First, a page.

Low-key celebration shows Bucs mean business

Low-key celebration shows Bucs mean business

DENVER -- There was no plastic covering on the lockers to guard against champagne being wildly sprayed in a postgame celebration.

Oh, there was champagne, plenty of bottles of Korbel neatly arrayed on a table near the middle of the visiting clubhouse at Coors Field. But spraying the bubbly, players in goggles dancing around, the music blaring and madcap revelry? There was none of that for these Pirates.

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After beating the Rockies, 13-7, to clinch a playoff berth for the third straight year, the Pirates had a team toast before the media was allowed in the clubhouse. The instrumental music playing in the background was soft and would have been appropriate on any elevator.

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"Act like you been there before, and we have been," Andrew McCutchen said. "We didn't want to go crazy, because a couple years ago that was something we were happy where we were. We are happy where we are, but we know there's still some work to be done. And we're not done."

Pirates starter Charlie Morton, who was knocked out in the fifth inning when he gave up four runs, the final three on Tom Murphy's home run, made a point of being on the bench when Arquimedes Caminero, the fifth Pirates pitcher, got Justin Morneau to ground out and end the game.

And what happened then was a scene out of, well, pick almost any victory that wasn't a walk-off. After winning their 92nd game of the season, the Pirates filed onto the field for high-fives. They didn't vault over the dugout railing and start jumping around in a happy circle.

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"I went back out there," Morton said, "because I thought it was going to be kind of a little more celebratory. But it was subdued."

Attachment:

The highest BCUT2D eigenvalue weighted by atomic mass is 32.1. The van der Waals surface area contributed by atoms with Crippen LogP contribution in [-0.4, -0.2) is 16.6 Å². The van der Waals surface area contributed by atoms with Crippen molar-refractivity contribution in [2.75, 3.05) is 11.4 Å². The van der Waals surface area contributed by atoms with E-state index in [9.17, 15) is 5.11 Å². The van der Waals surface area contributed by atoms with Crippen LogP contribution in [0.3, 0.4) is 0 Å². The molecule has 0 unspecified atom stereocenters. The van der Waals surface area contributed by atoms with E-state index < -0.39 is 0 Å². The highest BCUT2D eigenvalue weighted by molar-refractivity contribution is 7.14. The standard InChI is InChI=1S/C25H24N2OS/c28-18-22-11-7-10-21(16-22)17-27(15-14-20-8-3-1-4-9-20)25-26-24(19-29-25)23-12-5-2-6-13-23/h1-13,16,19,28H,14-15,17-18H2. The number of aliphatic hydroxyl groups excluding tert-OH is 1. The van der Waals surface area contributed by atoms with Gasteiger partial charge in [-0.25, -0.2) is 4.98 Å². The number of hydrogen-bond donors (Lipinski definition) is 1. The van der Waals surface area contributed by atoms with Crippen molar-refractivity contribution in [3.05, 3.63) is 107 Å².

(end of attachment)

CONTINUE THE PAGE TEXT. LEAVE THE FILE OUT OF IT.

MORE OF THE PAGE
The players decided on the low-key approach. And why not? The Pirates played in a National League Division Series in 2013 and lost, and they fell short of that round when they lost the NL Wild Card Game last year. So why go crazy after getting their foot in the October door once again?

"It just shows me a lot of growth on their part," manager Clint Hurdle said. "They wanted to celebrate appropriately, and we've still got things in front of us that we've got to take care of."

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Pittsburgh native Neil Walker ignited the offense with five of his career-high six RBIs in the first three innings. He hit a two-run single in the first, a three-run homer in the third and in the explosive ninth, which the Pirates entered leading, 7-6, he singled home one of their six runs.

Walker was with the Pirates in 2010 when they lost 105 games and the postseason was a planet away. And now the second baseman is part of a group that Hurdle praised for its "connectedness," a group that has gone from losing game after game after game to taking a postseason-clinching win in stride.

"I can tell you it's much better drinking champagne than preparing yourself for the offseason with a week and a half to go," Walker said. "I take great honor being from the area of Pittsburgh and growing up with this team and seeing how far we've come as a group. It's no surprise to me where we're at, but trust me, we don't forget where we were."

Jack Etkin is a contributor to MLB.com. This story was not subject to the approval of Major League Baseball or its clubs.